4. Architectura; published by Hobby World, designed by Pavel Atamanchuk;

  5. Jaws; published by Ravensburger, designed by Prospero Hall;

  6. Welcome to Dino World, published by Alley Cat Games, designed James O’Connor, Nick Shaw, & David Turczi

And now for a little bit of commentary about the games.

BJ’s picks:

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Watergate was probably number one on my list to play, and I actually pre-ordered it to make it easy. The pre-order was a great idea for Clay at Capstone – he ran a special where purchasing a game off the pre-order gave you an additional $10 off any other game. That meant that Ragusa came home with me too without a demo, but it was number three on my list of games to buy so I was happy to save money!

The play of Calico happened unexpectedly. We were playing games with the Weird Giraffe krewe, and one of them suggested we try Kevin Russ’s advanced prototype for a game coming out on Kickstarter soon, Calico. It’s a tile laying game but using cool hexagon shaped tiles in a dizzying array of colors and symbols. I loved how there were so many different ways to score points, yet the pieces did not just dictate the play. I felt agency in the way I was laying out my board and what bonuses I wanted to work towards. It is a nice, friendlier version of a Uwe placement game. This one is coming out on Kickstarter soon, and you should at least check out the game and its beautiful cat-focused art.

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Medium and QE were both games I had researched heavily, and they both delivered body blows of fun. I played each one multiple times with different play counts. In Medium, pairs of players try to score points by guessing the “medium” (or connection) between two words played by the two players. You have only three rounds to shout out the same word! Not too brain burny, but oh-so-much-fun. In the second and beyond plays, we started adding in the advanced cards, which let you do everything from getting a mulligan on your hand draw to a very powerful “fourth chance” at guessing the right word. I would not geaux back to regular Medium after that.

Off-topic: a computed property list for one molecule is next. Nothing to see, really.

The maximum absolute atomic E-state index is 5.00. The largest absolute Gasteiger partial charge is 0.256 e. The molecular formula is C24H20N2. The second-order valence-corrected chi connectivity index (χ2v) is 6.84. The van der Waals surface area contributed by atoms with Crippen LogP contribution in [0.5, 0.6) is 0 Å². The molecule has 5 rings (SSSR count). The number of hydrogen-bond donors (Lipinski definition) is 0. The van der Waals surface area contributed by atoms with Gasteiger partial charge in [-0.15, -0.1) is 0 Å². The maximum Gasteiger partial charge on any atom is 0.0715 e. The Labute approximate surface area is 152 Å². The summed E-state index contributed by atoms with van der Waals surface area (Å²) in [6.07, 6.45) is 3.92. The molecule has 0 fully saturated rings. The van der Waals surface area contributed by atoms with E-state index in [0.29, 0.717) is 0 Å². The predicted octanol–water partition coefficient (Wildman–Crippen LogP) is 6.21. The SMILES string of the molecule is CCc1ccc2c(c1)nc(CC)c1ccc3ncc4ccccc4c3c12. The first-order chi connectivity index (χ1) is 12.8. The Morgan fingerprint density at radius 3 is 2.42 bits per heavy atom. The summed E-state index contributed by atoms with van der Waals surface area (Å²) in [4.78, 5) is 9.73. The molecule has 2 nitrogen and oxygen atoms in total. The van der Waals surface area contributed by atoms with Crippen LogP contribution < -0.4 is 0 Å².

Q.E. is a game I’ve researched for a long while. Players take turns bidding for ownership of stuff, but the twist is that there is no limit to how high you can bid. The only limitation? Whoever bids the cumulative highest amount when all of the tiles are acquired is automatically disqualified from winning. Harsh? Nope, it’s just a lot of fun, and I won’t turn down a play of it.

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Architectura is an interesting little card game that Jayson and D-Rock brought to The Secret Cabal meet up. Architectura is one part card tableau builder, one part special power playing mechanic, wrapped up in a quick playing game with a lot of thinky strategy requirements for such a small box. This was not my favorite of the games, but the room was loud and I never quite groked the scoring mechanic until the very end. I’d play it again, just to see if I could get a better handle on how the scoring worked, but this was not a must buy for me.

Obscurio showed up on a few lists above. Take Mysterium and add a traitor mechanic and a beautiful production and you’ve got an idea as to the game play. We played this a couple of times at the JW Marriot with the Slidell krewe, and by the end of the second play, my mind decided that Mysterium was dead to me.

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Honorable mention for me was Merchants of the Dark Road. Unlike Calico, which is technically a prototype but in reality was just missing some artwork for the final Kickstarter push, Merchants was still in deep proto form. It’s a rondolicious game by Brian Suhre (he of Coldwater Crown fame) about traveling medieval traders trying to improve their fortune and reputation by delivering magic goods to faraway lands. It’s still early, and I only played a turn or two, but I like what I saw so far.